Mary Gentile PhD gives voice to values and fills a longstanding critical gap in the development of values centered leaders. Her book Giving Voice to Values innovates new ways of including values driven leadership in business education and the workplace.
Join Dr. Michelle St Jane and Professor Mary Gentile on the topics of 🌎 impact, transformation, and living your values in life and leadership.
Mary’s legacy is the profound change in the approach to business ethics and values-driven leadership in academic and corporate institutions globally.
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About the Guest
Mary C. Gentile, Ph.D. Author of Giving Voice to Value.
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Intro: You're listening to Life and Leadership: A Conscious Journey. The podcast that shares wisdom and strength. Join your host, Dr. Michelle St Jane's conversation on how to have a positive impact for people, planet, and the wider world. If you want to live a life of intention, to be proactive with your time and bring your vision for the future to life one today at a time. You’re in the right place at the right time. Let's get started.
Michelle St Jane: [00:00:38] Mary Gentile Ph.D. gives voices to values and fills a longstanding critical gap in the development of values-centered leaders. Let’s look backward to look forwards to Giving Voice to Values.
Mary is a professor at the University of Virginia, Darden School of Business. She is educating for values-driven leadership. Mary is innovating new ways of values-driven leadership, its inclusion in business education and the workplace. She is all about challenging the assumptions about business ethics at companies and business schools.
Mary believes giving Voice to Values is a critical step towards developing value-centered leaders. Giving Voice to Values starts from the place that most of us wish to act on our values.
Michelle St Jane: Hope we have a reasonable chance of doing so effectively and successfully the questions to consider if I were going to act on my values:
💡 What would I say and do?
💡 How could I be the most effective?
Dan and Chip Heath authors of the ‘Switch’ and ‘Made to Stick’ said Mary’s book ‘Giving Voice to Values,’ “heralds a revolution and ethics education, this like a self-defense class for your soul.”
Michelle St Jane: [00:01:56] Welcome Mary. It is fantastic to have you here today. I want to lead off with:
What is the main purpose of Giving Voice to your Values?
You've been at this a long time.
Mary Gentile: [00:02:07] It's great to be here too, Michelle. Thank you. Yes. Giving Voice to Values or GVV as I referred to it, is an innovative approach to values-driven leadership development.
[00:02:17] I created it about 10 or 12 years ago and it grew out of my experience working with business schools, MBA education, and with companies around values and ethics in action and decision-making.
[00:02:38] Frankly it grew out of my frustration with the way we typically did corporate training and business education. I wanted to come up with what I think is a better approach.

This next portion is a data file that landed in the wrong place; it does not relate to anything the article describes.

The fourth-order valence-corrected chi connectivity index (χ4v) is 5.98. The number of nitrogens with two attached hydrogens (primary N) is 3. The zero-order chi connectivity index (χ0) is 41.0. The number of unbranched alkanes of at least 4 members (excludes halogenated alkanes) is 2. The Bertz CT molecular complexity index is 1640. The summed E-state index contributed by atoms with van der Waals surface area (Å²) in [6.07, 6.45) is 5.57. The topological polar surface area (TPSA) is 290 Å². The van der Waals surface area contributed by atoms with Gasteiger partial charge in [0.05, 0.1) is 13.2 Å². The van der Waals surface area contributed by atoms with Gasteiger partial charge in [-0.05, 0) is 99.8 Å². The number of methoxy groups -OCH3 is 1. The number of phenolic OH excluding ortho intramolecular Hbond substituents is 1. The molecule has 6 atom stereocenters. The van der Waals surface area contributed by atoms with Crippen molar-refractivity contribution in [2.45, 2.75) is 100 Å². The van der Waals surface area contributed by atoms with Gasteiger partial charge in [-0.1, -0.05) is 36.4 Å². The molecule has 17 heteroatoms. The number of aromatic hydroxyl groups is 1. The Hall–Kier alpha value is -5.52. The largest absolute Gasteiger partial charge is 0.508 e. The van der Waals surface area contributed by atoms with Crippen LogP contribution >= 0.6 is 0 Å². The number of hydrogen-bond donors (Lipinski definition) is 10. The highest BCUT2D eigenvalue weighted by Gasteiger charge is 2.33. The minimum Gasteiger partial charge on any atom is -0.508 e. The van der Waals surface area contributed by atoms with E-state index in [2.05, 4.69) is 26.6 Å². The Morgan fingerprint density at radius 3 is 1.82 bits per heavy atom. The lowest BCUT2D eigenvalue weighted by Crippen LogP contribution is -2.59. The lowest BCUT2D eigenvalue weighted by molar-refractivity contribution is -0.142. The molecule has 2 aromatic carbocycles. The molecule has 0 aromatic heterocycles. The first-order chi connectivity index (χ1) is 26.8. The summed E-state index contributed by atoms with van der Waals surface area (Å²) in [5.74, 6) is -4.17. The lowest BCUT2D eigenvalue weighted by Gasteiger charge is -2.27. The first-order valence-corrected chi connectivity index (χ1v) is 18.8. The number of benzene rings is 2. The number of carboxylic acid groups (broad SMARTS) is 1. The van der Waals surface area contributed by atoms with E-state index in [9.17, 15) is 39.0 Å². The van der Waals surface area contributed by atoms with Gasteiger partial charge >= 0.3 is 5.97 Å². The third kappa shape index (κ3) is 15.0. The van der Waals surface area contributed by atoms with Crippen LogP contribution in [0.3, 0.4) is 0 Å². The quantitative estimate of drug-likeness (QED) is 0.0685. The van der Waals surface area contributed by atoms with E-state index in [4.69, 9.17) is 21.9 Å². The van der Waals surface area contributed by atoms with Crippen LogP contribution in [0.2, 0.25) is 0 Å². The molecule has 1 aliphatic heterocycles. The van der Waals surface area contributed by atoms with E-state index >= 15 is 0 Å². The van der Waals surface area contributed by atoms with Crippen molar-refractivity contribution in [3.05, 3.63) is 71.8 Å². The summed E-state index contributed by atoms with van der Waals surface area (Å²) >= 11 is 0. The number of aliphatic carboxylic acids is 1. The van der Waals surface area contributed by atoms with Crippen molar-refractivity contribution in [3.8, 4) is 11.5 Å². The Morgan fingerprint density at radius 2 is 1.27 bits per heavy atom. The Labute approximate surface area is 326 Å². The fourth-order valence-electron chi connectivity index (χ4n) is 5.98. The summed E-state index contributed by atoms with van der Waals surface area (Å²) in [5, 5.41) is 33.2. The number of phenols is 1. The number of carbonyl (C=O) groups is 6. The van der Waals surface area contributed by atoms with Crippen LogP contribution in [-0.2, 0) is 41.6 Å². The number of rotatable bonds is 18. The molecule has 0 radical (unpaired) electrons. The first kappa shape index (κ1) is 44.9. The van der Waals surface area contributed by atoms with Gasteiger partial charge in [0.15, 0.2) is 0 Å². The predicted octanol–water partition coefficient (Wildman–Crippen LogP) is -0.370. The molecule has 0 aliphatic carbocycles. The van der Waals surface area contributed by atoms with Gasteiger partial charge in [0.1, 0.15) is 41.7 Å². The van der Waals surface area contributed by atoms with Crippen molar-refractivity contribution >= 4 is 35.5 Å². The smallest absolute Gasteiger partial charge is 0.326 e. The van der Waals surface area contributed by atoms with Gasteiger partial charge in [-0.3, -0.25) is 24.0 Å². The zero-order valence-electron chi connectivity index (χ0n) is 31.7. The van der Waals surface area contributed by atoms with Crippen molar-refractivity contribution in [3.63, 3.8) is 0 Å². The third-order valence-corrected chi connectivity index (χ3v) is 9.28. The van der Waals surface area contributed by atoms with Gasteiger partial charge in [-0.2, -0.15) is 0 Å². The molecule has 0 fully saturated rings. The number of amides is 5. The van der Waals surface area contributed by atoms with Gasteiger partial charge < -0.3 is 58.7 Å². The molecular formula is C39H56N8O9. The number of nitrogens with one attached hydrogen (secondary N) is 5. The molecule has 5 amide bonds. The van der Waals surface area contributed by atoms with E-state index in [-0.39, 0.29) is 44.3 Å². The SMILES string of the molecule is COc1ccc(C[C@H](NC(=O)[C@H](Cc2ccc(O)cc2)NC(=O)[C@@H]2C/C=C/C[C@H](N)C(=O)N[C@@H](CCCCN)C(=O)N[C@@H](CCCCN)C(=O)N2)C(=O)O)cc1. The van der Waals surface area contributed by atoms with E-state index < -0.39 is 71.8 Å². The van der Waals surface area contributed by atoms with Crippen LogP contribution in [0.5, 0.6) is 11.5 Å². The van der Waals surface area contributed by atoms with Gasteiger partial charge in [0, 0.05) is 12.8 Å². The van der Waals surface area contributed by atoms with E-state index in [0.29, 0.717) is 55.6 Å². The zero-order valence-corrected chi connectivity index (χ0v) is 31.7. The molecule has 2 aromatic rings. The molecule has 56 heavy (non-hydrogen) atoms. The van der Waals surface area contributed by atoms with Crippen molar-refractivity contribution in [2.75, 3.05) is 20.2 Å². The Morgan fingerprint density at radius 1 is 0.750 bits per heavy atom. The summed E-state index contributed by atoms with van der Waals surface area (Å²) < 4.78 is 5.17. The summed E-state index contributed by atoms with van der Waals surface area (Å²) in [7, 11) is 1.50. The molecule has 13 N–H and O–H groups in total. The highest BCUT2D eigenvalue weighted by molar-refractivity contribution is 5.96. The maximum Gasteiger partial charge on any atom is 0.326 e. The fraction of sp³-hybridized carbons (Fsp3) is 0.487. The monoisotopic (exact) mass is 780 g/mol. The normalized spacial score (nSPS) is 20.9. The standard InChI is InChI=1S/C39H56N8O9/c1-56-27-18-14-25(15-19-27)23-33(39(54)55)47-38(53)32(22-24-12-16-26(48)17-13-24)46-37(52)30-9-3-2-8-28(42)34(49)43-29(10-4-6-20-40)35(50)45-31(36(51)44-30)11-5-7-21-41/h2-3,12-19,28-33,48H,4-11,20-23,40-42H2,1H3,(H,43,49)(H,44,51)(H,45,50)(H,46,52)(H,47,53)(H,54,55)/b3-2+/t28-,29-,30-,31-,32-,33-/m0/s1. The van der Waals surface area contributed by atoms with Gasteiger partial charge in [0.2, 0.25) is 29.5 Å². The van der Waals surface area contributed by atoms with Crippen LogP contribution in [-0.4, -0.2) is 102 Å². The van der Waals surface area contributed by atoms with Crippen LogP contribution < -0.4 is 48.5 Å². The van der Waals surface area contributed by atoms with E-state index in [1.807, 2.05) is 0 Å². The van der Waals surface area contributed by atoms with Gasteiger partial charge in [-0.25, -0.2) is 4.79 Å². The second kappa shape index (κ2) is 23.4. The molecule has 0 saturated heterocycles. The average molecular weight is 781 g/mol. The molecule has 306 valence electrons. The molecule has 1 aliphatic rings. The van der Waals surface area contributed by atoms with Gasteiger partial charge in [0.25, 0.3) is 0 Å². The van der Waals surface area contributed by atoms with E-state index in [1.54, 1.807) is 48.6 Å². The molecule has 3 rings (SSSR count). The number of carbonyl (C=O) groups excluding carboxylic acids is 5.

Michelle St Jane: Well, I am very grateful. My doctorate engaged the top 20% of global leaders. I've discovered this Janus approach. They'd have their corporate CEO hat on, and it was profit at any price, the sacred money market as David Korten calls it.
[00:02:58] During these conversations, these CEOs would take off their hat and say, “as a father, as a grandfather, as a member of this community, I really struggle with this.” There was a massive contribution given to the research in terms of their willingness, to be honest, and be candid.
I'm very grateful to see what you've done. I'm curious to know, how did you come to write Giving Voice to Values?
Mary Gentile: I'd be happy to. As I say, it grew out of my experience as a faculty member and researcher at Harvard Business School for 10 years, I helped to create their first required curriculum around ethics and values and business decision-makers.
[00:03:43] Then I was consulting with other business schools and companies. Frankly, I became disillusioned. I became discouraged by the way we approach these issues. We tend to do approach them as if they were entirely cognitive issues. You know, if we're going to give you a good decision-making framework when we would teach you the rules and we'd teach you the philosophical models of thinking.
[00:04:06] Then we'd give you some dilemmas. You would put the dilemma in the box of the framework and then the right answer would come out the other side. Then we were done.
I call it the Preach and Pretend Method. We'd preach to you about what's right. Then we'd pretend you could do it.
[00:04:21] I became frustrated because what I saw was that sure there were those issues that were complicated, that people needed help thinking through. But that wasn't the end of it.
There were a lot of issues where many of us knew what we thought the right thing to do was we just didn't necessarily think it was possible.
[00:04:40] It's the example you gave of the Janus face CEO, you know, on the one hand they feel like they must do one thing. On the other hand, they're not so comfortable with it. I think that happens all the way down the organization. It's not just the CEO who feels these conflicts.
I was frustrated and I took a step back from the work because I just felt that what we were doing was at best futile and maybe at worst a little bit hypocritical.
[00:05:06] Then I started to come across research in several different disciplines like:
I started gathering stories from managers at every level. Right out of business school to CEOs in the C-suite. I started to hear stories of people who were saying, you know, I have this values conflict, and I found a way to act effectively, or maybe they didn't. They have regretted it.